COMMONS

Give water companies powers for compulsory metering

09 October 2018

The Environment, Food and Rural Affairs Committee publishes its report, Regulation of the Water Industry.

Three billion litres of water leaked every day

Droughts of the type experienced in summer 2018 will become more frequent and drought resilience will require increasing the supply of water alongside reducing demand. The Committee found that a shocking three billion litres of water are leaked every day and believes that targets to reduce leakage by 15% by 2025 are not ambitious enough.

Chair's comments

Neil Parish MP, Chair of the Environment, Food and Rural Affairs Committee, said:

“Water leaks affect the environment, as the more is leaked, the more must be taken from our rivers and other natural sources. It also sends a poor message to the public about the value of water when people are being encouraged to save water. Water companies should be leading by example. We are calling for the amount of water lost through leaks to be halved by 2040.”

Water meters

The Committee also heard there was strong evidence that water metering helps to reduce water use and detect when leaks are occurring. Currently, only water companies in designated water-stressed regions can make metering compulsory.

Neil Parish MP said:

“We need to move beyond a regional approach to water metering, because there is a national need to conserve water. We call on Defra to allow all water companies the power to implement compulsory metering. That way, companies have the same tools at their disposal to reduce consumption of water in their regions. Where this might lead to significant bill increases, metering should be accompanied by strengthened support for vulnerable customers.”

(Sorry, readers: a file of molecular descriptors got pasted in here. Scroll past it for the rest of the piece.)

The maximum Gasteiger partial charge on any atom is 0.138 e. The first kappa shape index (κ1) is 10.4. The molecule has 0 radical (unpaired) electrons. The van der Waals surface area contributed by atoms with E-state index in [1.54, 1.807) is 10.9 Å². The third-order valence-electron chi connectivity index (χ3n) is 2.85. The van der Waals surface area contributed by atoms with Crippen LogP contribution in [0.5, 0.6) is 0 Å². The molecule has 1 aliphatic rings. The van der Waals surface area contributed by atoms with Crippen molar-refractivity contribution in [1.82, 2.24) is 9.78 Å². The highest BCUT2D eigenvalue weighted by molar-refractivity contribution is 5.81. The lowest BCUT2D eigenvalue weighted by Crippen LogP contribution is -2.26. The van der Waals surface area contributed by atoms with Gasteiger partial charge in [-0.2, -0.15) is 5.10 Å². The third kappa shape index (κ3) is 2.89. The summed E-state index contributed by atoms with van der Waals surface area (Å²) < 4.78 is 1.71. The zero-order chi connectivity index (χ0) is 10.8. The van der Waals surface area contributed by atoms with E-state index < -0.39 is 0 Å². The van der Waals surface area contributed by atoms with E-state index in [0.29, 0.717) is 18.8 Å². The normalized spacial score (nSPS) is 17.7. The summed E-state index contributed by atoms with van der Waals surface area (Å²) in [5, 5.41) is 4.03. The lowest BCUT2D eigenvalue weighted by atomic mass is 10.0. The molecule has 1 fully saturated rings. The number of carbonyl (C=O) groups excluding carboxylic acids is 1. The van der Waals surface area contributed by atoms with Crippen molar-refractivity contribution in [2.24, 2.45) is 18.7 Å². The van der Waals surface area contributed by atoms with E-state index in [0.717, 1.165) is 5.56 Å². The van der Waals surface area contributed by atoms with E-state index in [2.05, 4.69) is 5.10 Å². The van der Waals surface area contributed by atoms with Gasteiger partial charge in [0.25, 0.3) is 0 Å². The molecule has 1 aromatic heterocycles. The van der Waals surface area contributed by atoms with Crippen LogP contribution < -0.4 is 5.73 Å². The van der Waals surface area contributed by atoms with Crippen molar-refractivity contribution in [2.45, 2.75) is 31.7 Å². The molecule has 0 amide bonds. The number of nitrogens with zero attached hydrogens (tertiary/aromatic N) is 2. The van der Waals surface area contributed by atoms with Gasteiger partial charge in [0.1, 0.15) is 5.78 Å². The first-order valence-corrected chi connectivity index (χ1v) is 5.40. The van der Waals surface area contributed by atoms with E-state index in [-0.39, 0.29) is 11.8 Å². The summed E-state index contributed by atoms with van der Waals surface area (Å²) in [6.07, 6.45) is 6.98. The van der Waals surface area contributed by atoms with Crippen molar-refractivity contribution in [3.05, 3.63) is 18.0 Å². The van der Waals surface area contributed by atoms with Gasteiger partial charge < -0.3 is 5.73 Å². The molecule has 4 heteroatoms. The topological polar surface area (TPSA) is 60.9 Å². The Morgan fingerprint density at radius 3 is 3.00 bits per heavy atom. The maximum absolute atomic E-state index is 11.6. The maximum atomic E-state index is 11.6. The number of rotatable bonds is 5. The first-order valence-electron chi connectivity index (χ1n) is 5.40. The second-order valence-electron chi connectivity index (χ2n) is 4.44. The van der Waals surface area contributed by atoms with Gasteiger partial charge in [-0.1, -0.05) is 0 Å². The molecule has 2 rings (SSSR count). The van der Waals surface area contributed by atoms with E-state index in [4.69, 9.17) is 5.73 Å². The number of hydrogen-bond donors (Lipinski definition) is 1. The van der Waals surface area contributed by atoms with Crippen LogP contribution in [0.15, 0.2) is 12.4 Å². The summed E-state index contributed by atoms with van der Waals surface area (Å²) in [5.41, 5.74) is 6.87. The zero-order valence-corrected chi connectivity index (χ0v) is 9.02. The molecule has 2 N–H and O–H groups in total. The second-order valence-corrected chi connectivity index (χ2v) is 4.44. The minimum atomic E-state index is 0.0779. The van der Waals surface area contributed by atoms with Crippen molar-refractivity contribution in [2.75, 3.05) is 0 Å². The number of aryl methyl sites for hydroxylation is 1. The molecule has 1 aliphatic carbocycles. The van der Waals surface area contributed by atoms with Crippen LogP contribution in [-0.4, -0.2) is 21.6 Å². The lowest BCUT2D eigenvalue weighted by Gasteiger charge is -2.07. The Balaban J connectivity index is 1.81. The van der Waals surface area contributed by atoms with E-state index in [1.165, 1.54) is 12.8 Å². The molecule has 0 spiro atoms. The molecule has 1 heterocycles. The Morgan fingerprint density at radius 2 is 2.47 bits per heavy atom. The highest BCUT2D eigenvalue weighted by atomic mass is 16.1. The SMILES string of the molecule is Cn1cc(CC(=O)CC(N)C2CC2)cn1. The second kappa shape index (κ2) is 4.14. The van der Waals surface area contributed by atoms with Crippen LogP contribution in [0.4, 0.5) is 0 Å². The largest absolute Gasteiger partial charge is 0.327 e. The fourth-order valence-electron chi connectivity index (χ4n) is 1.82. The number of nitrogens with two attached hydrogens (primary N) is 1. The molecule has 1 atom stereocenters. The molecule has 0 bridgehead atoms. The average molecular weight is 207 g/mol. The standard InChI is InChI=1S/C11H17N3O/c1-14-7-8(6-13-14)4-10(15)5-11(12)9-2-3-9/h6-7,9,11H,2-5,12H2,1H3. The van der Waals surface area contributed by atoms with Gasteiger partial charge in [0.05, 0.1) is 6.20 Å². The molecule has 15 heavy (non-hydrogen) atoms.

Customer complaints

Although most customers are satisfied with their water companies, there are over 2 million complaints and unwanted contacts (i.e. reporting service issues or asking for action to be taken) per year. The Committee heard that the complaints system can be unnecessarily convoluted.

Neil Parish MP said:

“Because customers have to go through so many steps to try and get complaints resolved, many will simply give up. This is not good enough. The regulator Ofwat should review the complaints process. One way to improve the system would be to require water companies to automatically pay complainants a fixed sum if they don’t resolve the complaint within 15 days”.

Review of regulation

Ofwat is the economic regulator of water companies in England and Wales. The Committee found that economic regulation had become very complex in the effort to mimic a competitive environment that would not naturally exist because water companies are largely regional monopolies.

Neil Parish MP said:

“The methodology for Ofwat’s five-yearly price reviews is incredibly detailed. While this reflects the complexity of Ofwat’s regulatory responsibilities, it could be quite burdensome for water companies and inhibit long-term planning. The Government needs to commission an independent review of whether the industry and its regulation is fit for the future, particularly in the context of drought resilience”.

Among the Report’s recommendations to Government:

  • By the end of 2019, amend regulations to allow all water companies to implement compulsory metering, using smart meters.
  • Water industry should collectively be aiming to reduce leakage by 50% by 2040, rather than 2050.
  • Ofwat should review how the complaints process within water companies could be streamlined. This could include a mechanism whereby water companies either automatically pay complainants a fixed sum or escalate complaints to CCWater if the complaint is not resolved by the company within 15 days.
  • Review whether the Environment Agency has the necessary powers and resources to enforce a drastic reduction in sewage overflows into rivers.

Commission an independent review of whether the water industry and regulation are fit to meet future needs such as drought resilience, as well as delivering value for money for customers.

Further information

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